Monday, August 9, 2010

Mermaids and Oil Spills

Plus controversial images and story below:

Vogue Italia has shot a controversial 'oil spill inspired' fashion editorial, complete with models (in their very expensive oil-covered clothes) simulating animals in distress. The image below in particular made me think this is what mermaids might look like (albeit it 'glamorized' in horrible positions) if they were real and having to cope with the recent oil spill tragedy. There are many other images, one which I found rather disturbing (which kind of looked like a mermaid coughing up oil) so I'll just stick with the cover and the one above for the blog.

You may ask why I'm posting this, especially since I was bothered by the spread, and my answer is this: I think it's an important issue to think about. Not all stories are nice - not the real ones, not fairy tales - but they're still something we should consider. Imagine the little mermaid's journey complicated by such a disaster. It's not so far fetched from what's actually been happening. Stories can help us work through issues that are too difficult in real life to properly face and to consider the mermaid angle is, I think, good brain food. Does it distance the tragedy? Or does it make us more passionate in our efforts to protect the environment and the earth's creatures? Perhaps putting a human (albeit mermaid here) face on the victims* may make us more conscious of our actions in future. [*Note: the victims do in fact include humans - many have lost their homes and livelihoods as a result of the disaster, not to mention the initial tragedy of workers killed.]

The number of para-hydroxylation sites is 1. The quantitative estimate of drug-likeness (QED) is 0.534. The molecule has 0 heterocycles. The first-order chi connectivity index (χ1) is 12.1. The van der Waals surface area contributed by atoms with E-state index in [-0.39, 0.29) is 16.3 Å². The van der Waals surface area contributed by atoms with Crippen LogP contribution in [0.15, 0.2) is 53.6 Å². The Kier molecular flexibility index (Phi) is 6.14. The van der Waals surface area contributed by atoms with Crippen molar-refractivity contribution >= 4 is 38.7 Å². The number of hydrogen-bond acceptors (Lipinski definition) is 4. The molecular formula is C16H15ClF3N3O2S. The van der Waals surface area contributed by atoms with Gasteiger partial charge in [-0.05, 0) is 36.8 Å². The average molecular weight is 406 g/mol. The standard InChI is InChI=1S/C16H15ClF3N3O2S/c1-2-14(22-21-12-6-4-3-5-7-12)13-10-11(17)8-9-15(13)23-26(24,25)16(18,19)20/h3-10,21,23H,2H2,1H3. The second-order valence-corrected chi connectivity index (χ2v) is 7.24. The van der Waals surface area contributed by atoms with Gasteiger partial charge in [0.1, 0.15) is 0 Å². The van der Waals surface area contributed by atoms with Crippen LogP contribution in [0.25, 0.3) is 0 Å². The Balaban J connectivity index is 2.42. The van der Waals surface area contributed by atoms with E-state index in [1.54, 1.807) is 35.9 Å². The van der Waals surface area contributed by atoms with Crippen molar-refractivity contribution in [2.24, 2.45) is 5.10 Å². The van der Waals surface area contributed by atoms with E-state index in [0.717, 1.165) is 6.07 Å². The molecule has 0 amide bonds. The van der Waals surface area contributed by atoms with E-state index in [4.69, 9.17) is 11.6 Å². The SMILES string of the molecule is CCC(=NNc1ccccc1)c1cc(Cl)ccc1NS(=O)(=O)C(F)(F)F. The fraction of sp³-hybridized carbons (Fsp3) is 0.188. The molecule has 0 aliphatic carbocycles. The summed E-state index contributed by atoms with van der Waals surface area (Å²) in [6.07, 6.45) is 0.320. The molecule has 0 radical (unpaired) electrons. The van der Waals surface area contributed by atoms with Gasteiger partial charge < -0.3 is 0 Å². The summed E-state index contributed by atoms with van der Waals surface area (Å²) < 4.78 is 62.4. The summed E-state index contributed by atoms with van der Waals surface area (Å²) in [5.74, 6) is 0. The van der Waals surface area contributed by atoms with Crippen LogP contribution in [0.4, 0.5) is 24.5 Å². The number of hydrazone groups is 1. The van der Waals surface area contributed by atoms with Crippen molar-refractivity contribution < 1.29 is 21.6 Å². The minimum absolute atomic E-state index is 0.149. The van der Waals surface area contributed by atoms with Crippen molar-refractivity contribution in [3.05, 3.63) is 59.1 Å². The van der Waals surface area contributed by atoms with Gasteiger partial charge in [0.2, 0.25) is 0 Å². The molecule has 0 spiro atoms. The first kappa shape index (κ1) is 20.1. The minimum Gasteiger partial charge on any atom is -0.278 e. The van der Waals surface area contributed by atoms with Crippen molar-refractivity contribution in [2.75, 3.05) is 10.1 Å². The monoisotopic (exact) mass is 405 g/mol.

I won't make any more personal comments except to say I completely get the controversy over this.

You can go HERE see the entire spread via and make sure to read the short post. Also note the links to help clean up and the comments written below by different points of view (neither are affiliated with Vogue Italia).

Via Super Punch.


  1. A fascinating post.

    As you know, originally, fairy tales were not stories for little girls.

    Their psychological value is that they can help people to glimpse their own shadow - the things that are in our own minds, and we don't want to know about - like that image.

    It's a few short steps from reading fairy tales, to Marie-Louise von Franz, and then to Jung, who asks some vital philosophical questions.

    Do you know that the name of that oil well, Macondo, actually comes from a book about gypsy magic. Wiki:

  2. This post really grabbed my attention. I'm so glad you used it. It just proves what I tell my students: Fairy tales can be related to anything.